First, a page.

[i]n moving to suppress, defendant argued, alternatively, that the search of the safe was unlawful because (a) the search warrant was facially overbroad, and (b) in all events, the opening of the safe, after McClendon and the other officers had recovered the other items from defendant's person and home, exceeded the scope of the warrant, because, at that point, there was no reasonable likelihood that items described in the warrant would be found in the safe.

With respect to the first contention—which is the only challenge that defendant raises on appeal—defense counsel asserted that the combination of W's statements to McClendon about the security system, including defendant's ability to access that system via his cell phone, and defendant's playing of the audio recording of the altercation on his cell phone did not substantiate probable cause that any recording, or any other evidence of the alleged assault, would be found on any of defendant's electronic devices other than that particular cell phone and the security system:

`There's nothing in the affidavit * * * there's no[t] even [any] allegation by Trooper McClendon that there's any reason to believe that there's any other recording than what's on the phone.
“ * * * * *’
`[T]here's no factual basis in the [affidavit] to believe that there was anything other than these two things. No I-pads, no other cameras, nothing else. There was an isolated incident that was, that happened over a period of a few minutes. There were these two systems that perhaps had evidence.’
State v. Friddle, supra.
As this site explains, the
text of the Fourth Amendment imposes a requirement that search warrants `particularly describe’ the places to be searched and the property to be seized. This means that a warrant must authorize officers to search only in the specific places described in detail, and to seize only the specific items of enumerated property for which probable cause is set forth in the supporting affidavit. The U.S. Supreme Court describes this rule:
`General warrants, of course, are prohibited by the Fourth Amendment. The problem posed by the general warrant is of a general, exploratory rummaging in a person's belongings. The Fourth Amendment addresses the problem by requiring a 'particular description' of the things to be seized. . . .As to what is to be taken, nothing is left to the discretion of the officer executing the warrant.’ (Andresen v. Maryland)
The prosecution responded to Friddle’s overbreadth argument by asserting that
the warrant was not overbroad, because it related solely to `electronic evidence that the defendant already made Officer McClendon aware of that existed’—which, in turn, `leads an officer to know that there might be additional evidence related to this crime on X, Y, and Z piece of evidence or on other electronic means.’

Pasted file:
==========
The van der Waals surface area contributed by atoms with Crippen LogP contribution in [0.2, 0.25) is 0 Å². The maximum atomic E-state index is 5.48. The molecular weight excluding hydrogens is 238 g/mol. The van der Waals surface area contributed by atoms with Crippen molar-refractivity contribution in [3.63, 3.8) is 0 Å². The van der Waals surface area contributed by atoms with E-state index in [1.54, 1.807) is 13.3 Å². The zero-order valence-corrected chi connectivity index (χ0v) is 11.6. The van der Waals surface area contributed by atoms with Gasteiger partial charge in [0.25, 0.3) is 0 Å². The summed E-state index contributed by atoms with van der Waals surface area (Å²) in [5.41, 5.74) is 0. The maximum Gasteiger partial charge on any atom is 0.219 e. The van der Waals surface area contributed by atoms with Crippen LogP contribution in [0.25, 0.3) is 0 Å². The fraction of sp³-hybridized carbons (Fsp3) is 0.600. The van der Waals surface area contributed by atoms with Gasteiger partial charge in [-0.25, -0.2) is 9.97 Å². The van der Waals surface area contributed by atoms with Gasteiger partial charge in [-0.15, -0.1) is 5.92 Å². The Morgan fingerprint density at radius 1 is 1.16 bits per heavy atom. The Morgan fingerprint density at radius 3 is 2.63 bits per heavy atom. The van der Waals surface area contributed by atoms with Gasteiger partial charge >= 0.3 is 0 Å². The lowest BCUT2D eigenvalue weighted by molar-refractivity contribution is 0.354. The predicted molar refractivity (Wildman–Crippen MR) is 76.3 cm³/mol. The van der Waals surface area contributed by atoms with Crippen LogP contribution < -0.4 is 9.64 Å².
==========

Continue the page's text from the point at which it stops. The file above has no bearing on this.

State v. Friddle, supra. 
Getting back to the opinion, the Court of Appeals then explained that the trial court judge
denied the motion to suppress. In so ruling, the court began by observing, `Trooper McClendon's affidavit could in part be described as something of a generic assertion of the relevance of cell phones to criminal activity and persons who engage in criminal activity.’ The trial court further noted that, although an officer's `training and experience’—related representations could certainly be material to the assessment of probable cause, the parties had not `cited to any case that specifically reviews the language of the current warrant or anything close to the substance and extent of the affidavit presented in this case.’

The court reasoned that, although McClendon's generalized representations regarding criminal suspects' use of electronic devices might be insufficient to substantiate probable cause, the circumstance that defendant had, in fact, used his cell phone to access and store a recording of the altercation was decisive: `Here, the police had concrete proof that the defendant had a cell phone and that he had used it in the manner that the trooper's training and experience had taught him to be the case.’ Consequently, and concomitantly, the trial court reasoned that the `same or similar may be applied to * * * the kinds of recording devices or storage devices, and the number of computers or storage devices that computers may have or are related to computers,” as well as to “multiple cell phones.’ Accordingly, the court concluded that the warrant was not invalid as overbroad.